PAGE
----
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Be Wise With Money

An Unexpected Lesson

Thrivent Financial representative uses experience of losing a loved one to urge others to be prepared

I will remember Feb. 12, 2007, for the rest of my life. I was at work when my younger brother called. His voice was trembling and I could tell immediately something wasn't right. When I heard his words, my heart sank. "Maybe I heard him wrong," I thought. I asked him to repeat it. I was confused and shaking, overwhelmed with what he was saying.

Just a few nights earlier, my mom had my family over for dinner. My pregnant wife never stopped smiling. My son had just learned to run. His favorite phrase was, "What's that?" and he relentlessly used it. He and my dad got along like two peas in a pod. The thirst to know everything about anything, even at such a young age, tightened the bond between my son and father. My younger brother was with us, too. My mom made a French toast dinner, which is still my favorite birthday meal. I felt 10 years old again.

I didn't know that would be the last time I would talk to my dad.

I should have been more prepared. As a Thrivent Financial representative, I have helped countless families through tragic situations. As friends and clients have dealt with losing family members, I have tried to be a calming voice of compassion. I had never been on this side of the conversation before, and nothing could have prepared me for the way it feels.

Learning to live in this new reality was one of the most challenging things I had ever faced. Trying to understand why he died was an even greater challenge. Long, lonely sessions of reflection during trail runs didn't provide answers. And crying with family or being held by my wife only provided comfort.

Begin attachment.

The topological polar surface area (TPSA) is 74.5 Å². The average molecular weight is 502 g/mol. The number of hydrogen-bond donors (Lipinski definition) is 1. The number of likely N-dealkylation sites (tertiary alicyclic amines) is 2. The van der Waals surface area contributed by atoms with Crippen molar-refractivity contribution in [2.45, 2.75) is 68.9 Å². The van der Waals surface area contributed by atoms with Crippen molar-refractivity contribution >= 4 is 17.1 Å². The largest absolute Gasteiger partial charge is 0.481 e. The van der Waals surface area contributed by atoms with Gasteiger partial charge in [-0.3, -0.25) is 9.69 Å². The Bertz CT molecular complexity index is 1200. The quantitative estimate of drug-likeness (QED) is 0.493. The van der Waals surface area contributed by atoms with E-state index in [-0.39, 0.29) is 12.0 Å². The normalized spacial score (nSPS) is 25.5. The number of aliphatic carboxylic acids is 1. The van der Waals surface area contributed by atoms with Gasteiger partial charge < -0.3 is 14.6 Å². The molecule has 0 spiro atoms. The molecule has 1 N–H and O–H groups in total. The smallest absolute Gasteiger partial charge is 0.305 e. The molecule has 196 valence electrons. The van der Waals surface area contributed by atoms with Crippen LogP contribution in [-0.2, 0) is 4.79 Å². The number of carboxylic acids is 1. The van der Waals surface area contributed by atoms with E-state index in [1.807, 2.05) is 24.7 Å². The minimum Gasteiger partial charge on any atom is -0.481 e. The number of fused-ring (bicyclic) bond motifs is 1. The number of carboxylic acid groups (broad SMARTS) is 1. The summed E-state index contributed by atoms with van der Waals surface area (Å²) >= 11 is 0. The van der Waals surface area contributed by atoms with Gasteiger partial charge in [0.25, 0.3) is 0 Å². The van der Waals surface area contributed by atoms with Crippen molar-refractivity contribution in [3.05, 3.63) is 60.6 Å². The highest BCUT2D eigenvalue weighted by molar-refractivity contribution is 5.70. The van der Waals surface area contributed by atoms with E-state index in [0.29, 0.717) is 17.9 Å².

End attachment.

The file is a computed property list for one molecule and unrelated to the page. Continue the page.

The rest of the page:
Adding to the difficulty were the logistical elements: coordinating with family, planning a funeral and sorting through my father's affairs. I should have been good with this part. Plainly, it is a large part of what I do professionally. However, the first few days of this passed as a blur of emotions. My bearings were lost, and it was difficult to find the direction I needed.

In the months after my father's death, I decided that I would use my experience as a participant to help me professionally – I could be a better supporter, sharing the scars I now have. I worked with extra care to make sure beneficiary designations, account registrations and portfolio allocations are all accurate and in line with one another. Without having to focus, fight or fret over these important details gives loved ones the ability to support one another in this time of extreme emotion and grief.

I can continue to offer soothing words of care and love. I can be there to help sort through the financial affairs that need to be figured out. But perhaps most important, I can urge people to be organized and prepared for the inevitable family events we all face. The time to do it is before you are called home.

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